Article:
DIR: Steven Soderbergh • WRI: Scott Z. Burns • PRO: Howard Braunstein, Kurt Eichenwald, Jennifer Fox, Gregory Jacobs, Michael Jaffe • DOP: Steven Soderbergh • ED: Stephen Mirrione • DES: Doug J. Meerdink • CAST: Matt Damon, Melanie Lynskey, Scott Bakula, Joel McHale
If you can forgive Steven Soderbergh the money-grubbing silliness that is Ocean’s Eleven (and counting); then one can only admire his list of achievements in American mainstream cinema. He seems to consciously move from one project to the next embracing their differences without feeling the need to stamp an auteurial brand on them. From Sex, Lies, and Videotape (made when he was 26) through films such as Erin Brockovich, the underrated The Limey and Traffic, to his adventurous, if flawed Che biopic, Soderbergh has consistently proved himself to be one of the most interesting (and prolific) directors around.
This time, Soderbergh returns to our screens with The Informant!, adapted from Kurt Eichenwald’s 2000 novel of the same name (minus the exclamation mark!) The film tells the true story of whistle-blower Mark Whitacre, a high-flying executive for ADM, the major agri-business corporation in the American Midwest, and one of the largest companies in the world, commanding a billion-dollar-a-year market. From 1992–1995, Whitacre worked undercover for the FBI providing inside information on his employer’s illegal tactics of worldwide price-fixing, which at one point was bringing in $2.5 million in profits in a month.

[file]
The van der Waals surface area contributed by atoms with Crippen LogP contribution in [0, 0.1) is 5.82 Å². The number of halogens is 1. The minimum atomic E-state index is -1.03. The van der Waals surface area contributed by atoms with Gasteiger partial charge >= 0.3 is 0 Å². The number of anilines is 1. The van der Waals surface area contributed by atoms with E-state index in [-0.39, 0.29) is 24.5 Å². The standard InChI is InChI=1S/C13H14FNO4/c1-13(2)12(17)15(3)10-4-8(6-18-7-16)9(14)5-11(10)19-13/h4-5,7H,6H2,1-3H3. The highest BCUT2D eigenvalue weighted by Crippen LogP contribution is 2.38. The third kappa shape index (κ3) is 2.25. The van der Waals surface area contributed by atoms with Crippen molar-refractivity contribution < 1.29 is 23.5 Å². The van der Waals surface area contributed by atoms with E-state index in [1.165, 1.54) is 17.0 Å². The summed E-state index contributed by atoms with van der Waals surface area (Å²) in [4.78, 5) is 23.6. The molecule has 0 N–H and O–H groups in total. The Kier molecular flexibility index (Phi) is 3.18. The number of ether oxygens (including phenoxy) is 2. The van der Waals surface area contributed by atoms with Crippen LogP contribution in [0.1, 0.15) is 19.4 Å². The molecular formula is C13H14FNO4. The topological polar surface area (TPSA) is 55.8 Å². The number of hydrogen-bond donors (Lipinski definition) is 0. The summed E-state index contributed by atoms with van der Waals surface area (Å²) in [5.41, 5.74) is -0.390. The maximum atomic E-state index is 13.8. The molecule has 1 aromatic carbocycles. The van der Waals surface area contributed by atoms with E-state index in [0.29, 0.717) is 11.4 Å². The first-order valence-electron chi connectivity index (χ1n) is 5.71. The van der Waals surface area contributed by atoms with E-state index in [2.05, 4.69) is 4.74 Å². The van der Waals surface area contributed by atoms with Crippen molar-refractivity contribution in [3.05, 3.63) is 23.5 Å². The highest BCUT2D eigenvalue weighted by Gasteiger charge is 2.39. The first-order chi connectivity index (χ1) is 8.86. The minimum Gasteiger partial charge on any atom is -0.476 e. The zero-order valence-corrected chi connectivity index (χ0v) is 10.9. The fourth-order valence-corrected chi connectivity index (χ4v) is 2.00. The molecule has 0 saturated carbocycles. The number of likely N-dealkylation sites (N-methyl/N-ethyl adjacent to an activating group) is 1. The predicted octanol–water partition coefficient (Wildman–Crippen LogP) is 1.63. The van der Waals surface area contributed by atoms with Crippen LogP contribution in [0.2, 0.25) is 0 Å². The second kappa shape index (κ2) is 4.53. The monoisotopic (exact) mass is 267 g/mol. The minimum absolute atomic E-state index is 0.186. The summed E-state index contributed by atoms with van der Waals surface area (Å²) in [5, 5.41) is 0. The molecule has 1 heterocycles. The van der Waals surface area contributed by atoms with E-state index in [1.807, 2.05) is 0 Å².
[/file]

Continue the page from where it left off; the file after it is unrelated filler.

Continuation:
As the film develops, Whitacre reveals himself to be more than a mere informer as his schizoid storytelling begets a twisted web of intrigue. His initial reasoning for doing what he’s doing is that he wants ‘to do the right thing.’ It’s apparent soon enough that Whitacre’s understanding of ‘right’ is gymnastically flexible.
The film is billed as a comedy thriller, and there are certain funny moments, but The Informant! relies for its success on the ‘I can’t believe he’s doing that’ moments, as Whitacre digs himself deeper and deeper in duplicity as he seems to pursue his own agenda.
Matt Damon puts in a tremendous performance here (his best since 1999’s The Talented Mr. Ripley) as the complex main character, portraying all of Whitacre’s eccentricities without playing them for laughs or slipping into farce. Damon holds the whole thing together with skill and is only really upstaged by FBI agent Brian Shepard’s hair (brilliantly played by Scott Bakula’s hair). The stylish well-paced narrative is backed by a storming jazzy soundtrack, courtesy of Marvin Hamlisch, which matches the twists and turns of this engrossing story. The Informant! is an enjoyable romp made all the more entertaining by the fact that it’s true. Who ever thought corporate America could be so much fun?
(See biog here)